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FOREX: Dollar Ends Week Unchanged, What Will Force a EURUSD Break Out?

FOREX: Dollar Ends Week Unchanged, What Will Force a EURUSD Break Out?

2012-10-27 04:12:00
John Kicklighter, Chief Strategist
Share:
  • Dollar Ends Week Unchanged, What Will Force a EURUSD Break Out?
  • Euro Hopes Seek Spain Bailout, Fear Centered on Greece
  • Japanese Yen: Japan’s Fiscal Cliff Could Drive USDJPY to 85, Beyond
  • Canadian Dollar Sensitive to Jobs Data as Policy Wavers
  • New Zealand and Australian Dollar: Rely on Risk Trend, If that Fails Intervention
  • Oil Traders Watch Hurricane Sandy but Supplies Already Topped Off
  • Gold Posts First Three-Week Decline in 13 Months, Next Break 1700?

New to FX? Watch this Video; For live market updates, visit DailyFX’s Real Time News Feed

Dollar Ends Week Unchanged, What Will Force a EURUSD Break Out?

With the close this past Friday, the Dow Jones FXCM Dollar Index (ticker = USDollar) closed the week out less than a point from where it opened. In fact, this measure of the currency has progressed less than 0.1 percent through each of the past three weeks. There is no better measure of congestion and indecision. The lack of progress fits the fundamental backdrop of a market that grows increasingly concerned about the outlook for growth, yields and financial stability yet doesn’t deflate risky assets due to unrelenting hope for more stimulus. This lack of conviction has left the S&P 500 with a critical reversal of the most recent phase of its rally from June but without the commitment to build momentum on a move below 1400. Similarly, the same uncertainty has kept EURUSD anchored to congestion between 1.3100 and 1.2825.

If we want to see a clear and lasting move from the dollar – we need a development that plays to its most basic role: ultimate safe haven and liquidity provider. Given the low level of participation in the capital markets (many investors have kept their money on the sidelines due to the extremely low yields and persistent of financial risks), it is rather easy to spur volatility with economic indicators. Yet, turning the tides of sentiment is an order that few of the ordinary indicators and releases can accomplish. The October NFPs due Friday are the pinnacle for scheduled economic data on the US docket; yet its already-lukewarm fundamental impact has been further diminished. We learned this past week that the Fed would not move to increase its stimulus efforts until at least the expiration of the Operation Twist program, and its ‘growth proxy’ role has been diminished by the release of 3Q GDP. That said, the typical slowdown into its release will likely reply.

To break the cycle of indecision and hesitation ahead of never-ending event risk (we can wait for NFPs, then the US election, then the Fiscal Cliff, etc), we need a serious withdrawal of capital from risky exposure or mass influence of sidelined funds into the system. It would be extremely difficult to line up the necessary events to spur lasting rally (another interim stimulus, a move towards permanent fix for the Euro-zone, a turn in growth, slow recovery in benchmark rates, etc), but that doesn’t preclude another temporary rally on another short-term fix. Meanwhile, the backdrop has deteriorated enough that all it would take is the infectious belief that stimulus has reached is limits to spark fear.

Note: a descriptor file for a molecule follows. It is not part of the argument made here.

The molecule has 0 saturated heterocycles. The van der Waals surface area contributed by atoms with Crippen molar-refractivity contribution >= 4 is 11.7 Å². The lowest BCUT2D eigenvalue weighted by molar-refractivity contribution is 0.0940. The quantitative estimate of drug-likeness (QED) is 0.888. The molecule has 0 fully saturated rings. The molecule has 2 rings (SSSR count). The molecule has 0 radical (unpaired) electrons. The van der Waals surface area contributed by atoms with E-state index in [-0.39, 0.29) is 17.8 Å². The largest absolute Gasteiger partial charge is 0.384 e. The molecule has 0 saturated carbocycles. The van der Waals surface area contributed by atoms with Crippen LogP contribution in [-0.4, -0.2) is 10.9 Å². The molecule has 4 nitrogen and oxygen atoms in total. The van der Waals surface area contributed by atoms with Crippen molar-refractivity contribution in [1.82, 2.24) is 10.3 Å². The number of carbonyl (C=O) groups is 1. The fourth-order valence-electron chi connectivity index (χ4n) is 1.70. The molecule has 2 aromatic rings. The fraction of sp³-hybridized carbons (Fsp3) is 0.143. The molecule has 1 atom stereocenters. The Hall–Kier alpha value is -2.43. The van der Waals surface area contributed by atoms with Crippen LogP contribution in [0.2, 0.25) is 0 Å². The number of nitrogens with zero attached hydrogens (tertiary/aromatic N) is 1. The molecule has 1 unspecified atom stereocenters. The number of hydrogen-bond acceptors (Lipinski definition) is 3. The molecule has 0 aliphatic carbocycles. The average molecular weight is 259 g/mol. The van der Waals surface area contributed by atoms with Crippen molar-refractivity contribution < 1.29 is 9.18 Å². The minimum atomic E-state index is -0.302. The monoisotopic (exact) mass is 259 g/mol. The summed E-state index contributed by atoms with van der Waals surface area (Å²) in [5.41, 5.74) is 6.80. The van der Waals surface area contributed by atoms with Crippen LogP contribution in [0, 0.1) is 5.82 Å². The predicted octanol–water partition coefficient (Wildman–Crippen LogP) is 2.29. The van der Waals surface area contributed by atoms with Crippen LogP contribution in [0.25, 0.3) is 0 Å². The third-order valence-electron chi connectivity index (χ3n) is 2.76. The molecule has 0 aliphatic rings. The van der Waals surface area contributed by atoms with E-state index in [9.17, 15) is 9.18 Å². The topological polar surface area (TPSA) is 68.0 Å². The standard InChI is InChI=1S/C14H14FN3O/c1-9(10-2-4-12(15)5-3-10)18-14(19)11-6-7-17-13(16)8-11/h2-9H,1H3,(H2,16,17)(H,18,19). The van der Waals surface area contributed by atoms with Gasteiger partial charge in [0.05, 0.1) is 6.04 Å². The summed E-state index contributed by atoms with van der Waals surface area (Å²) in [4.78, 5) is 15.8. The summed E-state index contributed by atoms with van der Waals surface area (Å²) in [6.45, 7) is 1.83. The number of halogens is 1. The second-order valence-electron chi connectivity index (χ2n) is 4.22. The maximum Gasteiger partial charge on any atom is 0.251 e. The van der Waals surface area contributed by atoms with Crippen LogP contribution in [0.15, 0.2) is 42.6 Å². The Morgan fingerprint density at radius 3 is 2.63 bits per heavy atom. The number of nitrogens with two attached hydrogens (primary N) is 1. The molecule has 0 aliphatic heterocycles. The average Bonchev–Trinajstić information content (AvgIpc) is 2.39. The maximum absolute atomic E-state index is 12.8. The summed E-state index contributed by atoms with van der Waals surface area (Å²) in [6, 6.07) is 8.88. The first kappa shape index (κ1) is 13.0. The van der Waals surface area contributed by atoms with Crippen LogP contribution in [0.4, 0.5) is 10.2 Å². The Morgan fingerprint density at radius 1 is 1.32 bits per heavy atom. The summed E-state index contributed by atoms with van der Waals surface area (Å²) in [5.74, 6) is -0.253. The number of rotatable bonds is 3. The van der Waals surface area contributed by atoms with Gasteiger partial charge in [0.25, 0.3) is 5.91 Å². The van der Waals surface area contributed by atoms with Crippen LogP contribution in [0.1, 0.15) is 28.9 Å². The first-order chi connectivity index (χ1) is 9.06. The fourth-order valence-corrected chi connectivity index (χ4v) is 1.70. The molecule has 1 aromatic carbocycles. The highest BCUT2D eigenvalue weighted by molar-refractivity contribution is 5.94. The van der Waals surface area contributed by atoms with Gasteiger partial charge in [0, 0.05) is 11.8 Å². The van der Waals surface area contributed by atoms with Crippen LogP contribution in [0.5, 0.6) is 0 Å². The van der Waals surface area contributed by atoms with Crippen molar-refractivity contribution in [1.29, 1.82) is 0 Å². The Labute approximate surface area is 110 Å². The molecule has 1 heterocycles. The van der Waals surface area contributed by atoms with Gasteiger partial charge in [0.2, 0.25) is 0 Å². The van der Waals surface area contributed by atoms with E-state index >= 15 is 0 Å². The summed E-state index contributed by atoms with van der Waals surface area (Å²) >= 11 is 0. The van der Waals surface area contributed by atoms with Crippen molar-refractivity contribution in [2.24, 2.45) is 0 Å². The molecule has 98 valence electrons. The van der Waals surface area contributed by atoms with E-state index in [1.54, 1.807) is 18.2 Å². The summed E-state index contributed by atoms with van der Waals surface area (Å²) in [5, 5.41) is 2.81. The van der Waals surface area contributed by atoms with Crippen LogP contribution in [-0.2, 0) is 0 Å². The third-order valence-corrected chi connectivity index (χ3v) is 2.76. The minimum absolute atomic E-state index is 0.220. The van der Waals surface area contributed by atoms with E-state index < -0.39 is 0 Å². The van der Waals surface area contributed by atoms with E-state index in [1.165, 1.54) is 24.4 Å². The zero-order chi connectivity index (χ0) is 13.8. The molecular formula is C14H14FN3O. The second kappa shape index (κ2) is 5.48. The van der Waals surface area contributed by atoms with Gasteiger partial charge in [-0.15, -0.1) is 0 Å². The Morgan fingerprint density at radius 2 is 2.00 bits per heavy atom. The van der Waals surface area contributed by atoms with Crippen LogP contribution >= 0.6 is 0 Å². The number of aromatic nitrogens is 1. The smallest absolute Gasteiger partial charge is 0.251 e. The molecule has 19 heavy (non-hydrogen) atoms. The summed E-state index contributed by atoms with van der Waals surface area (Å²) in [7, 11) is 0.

Euro Hopes Seek Spain Bailout, Fear Centered on Greece

Europe’s two greatest threats carry opposing high-impact possibilities. While both Greece and Spain can see their situations improve or deteriorate, there is a greater influence over the euro and investor sentiment depending on which way they fall. Considering Spain is the Eurozone’s fourth largest economy, a fully engaged crisis can cause severe problems for the region’s future. However, there are still a number of interim steps that the country would have to go through before the market considered it hopeless. In fact, should Spain ask for a full rescue, it would very likely spur a substantial rally and perhaps even sentiment rally. It wouldn’t solve the underlying issues but it would delay the pain. Alternatively, Greece has passed through too many iterations of rescue for investors to be fooled by temporary measures. Furthermore, the country is struggling just to receive aid to keep running. Amid a lot of data, there is also a Troika-Greece meeting on Monday and Wednesday.

Japanese Yen: Japan’s Fiscal Cliff Could Drive USDJPY to 85, Beyond

The market is well aware of the fiscal shortfalls of Japan, but the country’s troubles on this front have not received as much press (from financial news and traders) as its US counterpart. This was at least partially due to the fact that there was a hard time frame to the United States’ trouble (the Fiscal Cliff that can cut $600 billion from GDP at the end of year) while the world grew accustomed to Japan’s debts. Well, that passive acceptance may come to an end as the government struggles to pass a bill necessary to keep operating. The recently announced stimulus program will tap reserve funds. But, by the end of November – with a scheduled debt sale – the country may run out of cash.

Canadian Dollar Sensitive to Jobs Data as Policy Wavers

Loonie skeptics have long warned that the Canadian economy is facing the same sort of troubling housing bubble and consumer debt that led so many other country’s to crisis. Yet, if it isn’t an immediately pressing problem, why not take advantage of the currency’s relative yield and stability. That ideal mix of safety and return may be coming to an end. Moody’s this past Friday placed six large Canadian banks on downgrade reviews. Next week, we have Canadian employment figures which can further weigh BoC Governor Carney’s concerns about ‘growing risks’.

New Zealand and Australian Dollar: Rely on Risk Trend, If that Fails Intervention